The other piece on the program was Tchaikovsky's Symphony Pathetique, an old friend to music lovers like me. It was born again, as all music is each time it is played, with the infusion of the personalities of the music makers. Here Dudamel shone. He put so many subtle but very effective changes into the coloring of the piece. The performance was fun to watch, making it more engaging and endearing than a recorded version. The string sections were configured the same way as they were for the Bernstein piece. I loved watching the themes bounce from one section of instruments to another, and I loved watching the conversations or volleys among the instruments. I especially loved all the little surprises that Dudamel and the orchestra put in to a piece I knew and loved.
The concert ended with tumultuous applause and something I've never seen before: an encore for the orchestra. Actually, it was only a small group of the instruments. They played an excerpt from Massenet's opera "Manon Lescaut." The audience loved it
After the concert, as I was waiting in line for the shuttle bus that took people to the nearest Metro station, I got into a conversation with the woman standing next to me. She was a member of the second violin section of the L.A. Philharmonic, going to visit a friend rather than staying with the other musicians. What an opportunity I had to ask her questions and learn from her! I started with enthusiastic, heartfelt praise for the orchestra. She said, somewhat apologetically, that the orchestra would sound much better in a year or two because it takes that long for an orchestra and a conductor to get to know each other really well. (I thought of the reviews by music critics that I've read. They have a mixture of praise, sharp criticism, and wonder about the future.) I had read that this was Dudamel's first job as a conductor of a major symphony orchestra, and I asked her about that. She said that, technically, that's correct, but Dudamel had been associated with the LA Phil for two years, conducting the orchestra from time to time. I know from personal experience how important it is for the orchestra members to have a good relationship with the conductor, so I asked her how Dudamel was to work with. She gave me a big smile and said, "He's so nice." I was especially interested in the Tchaikovsky symphony. I've played violin parts by Tchaik that were not in violin-friendly keys, notoriously D flat major. I asked her whether the Tchaik symphony was difficult to play, and she said, "Technically no, but artistically yes. Dudamel makes so many subtle changes in tempo, for example, that the players really have to be sensitive to the conductor."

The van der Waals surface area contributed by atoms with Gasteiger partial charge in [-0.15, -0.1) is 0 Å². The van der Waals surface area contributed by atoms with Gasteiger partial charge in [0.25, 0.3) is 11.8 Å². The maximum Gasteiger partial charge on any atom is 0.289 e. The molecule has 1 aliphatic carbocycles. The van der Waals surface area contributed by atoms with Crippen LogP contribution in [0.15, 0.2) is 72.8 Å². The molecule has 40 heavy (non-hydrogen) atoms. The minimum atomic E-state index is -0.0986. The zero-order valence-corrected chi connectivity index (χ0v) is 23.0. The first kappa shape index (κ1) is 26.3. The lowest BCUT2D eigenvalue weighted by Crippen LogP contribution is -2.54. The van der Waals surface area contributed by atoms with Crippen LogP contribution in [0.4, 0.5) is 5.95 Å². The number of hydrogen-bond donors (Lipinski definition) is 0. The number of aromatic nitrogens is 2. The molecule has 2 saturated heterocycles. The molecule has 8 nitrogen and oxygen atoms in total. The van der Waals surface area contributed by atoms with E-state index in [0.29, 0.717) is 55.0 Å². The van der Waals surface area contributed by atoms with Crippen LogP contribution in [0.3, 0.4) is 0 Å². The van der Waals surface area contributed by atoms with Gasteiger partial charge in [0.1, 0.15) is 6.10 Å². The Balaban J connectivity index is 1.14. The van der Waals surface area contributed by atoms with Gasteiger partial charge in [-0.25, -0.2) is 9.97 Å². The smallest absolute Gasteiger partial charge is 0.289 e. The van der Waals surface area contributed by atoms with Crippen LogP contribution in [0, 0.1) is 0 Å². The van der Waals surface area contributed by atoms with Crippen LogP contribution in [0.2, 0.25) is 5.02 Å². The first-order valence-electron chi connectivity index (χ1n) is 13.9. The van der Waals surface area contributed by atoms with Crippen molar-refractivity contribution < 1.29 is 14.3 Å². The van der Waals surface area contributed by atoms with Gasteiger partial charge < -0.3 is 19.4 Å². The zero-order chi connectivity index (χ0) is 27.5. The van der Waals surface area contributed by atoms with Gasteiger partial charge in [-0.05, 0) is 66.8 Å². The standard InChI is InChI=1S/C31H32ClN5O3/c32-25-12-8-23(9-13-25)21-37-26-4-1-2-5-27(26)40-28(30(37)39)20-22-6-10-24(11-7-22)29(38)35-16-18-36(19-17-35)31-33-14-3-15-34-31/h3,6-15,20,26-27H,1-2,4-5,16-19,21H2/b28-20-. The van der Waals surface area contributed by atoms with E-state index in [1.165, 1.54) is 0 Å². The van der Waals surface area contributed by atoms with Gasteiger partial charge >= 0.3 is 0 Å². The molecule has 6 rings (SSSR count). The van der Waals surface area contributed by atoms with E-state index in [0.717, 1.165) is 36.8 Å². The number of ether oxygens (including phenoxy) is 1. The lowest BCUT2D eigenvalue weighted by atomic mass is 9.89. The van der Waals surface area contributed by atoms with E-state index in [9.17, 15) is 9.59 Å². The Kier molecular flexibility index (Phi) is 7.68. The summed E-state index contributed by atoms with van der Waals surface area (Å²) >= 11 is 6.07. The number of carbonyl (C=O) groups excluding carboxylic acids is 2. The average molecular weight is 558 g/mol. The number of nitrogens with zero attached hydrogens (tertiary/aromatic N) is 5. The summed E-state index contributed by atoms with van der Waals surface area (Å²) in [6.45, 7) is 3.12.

Soon she and I parted ways. On my way home, I kept thinking about the concert and feeling excited. Even now, whenever I think about the concert, I feel excited.
More entries: May 2010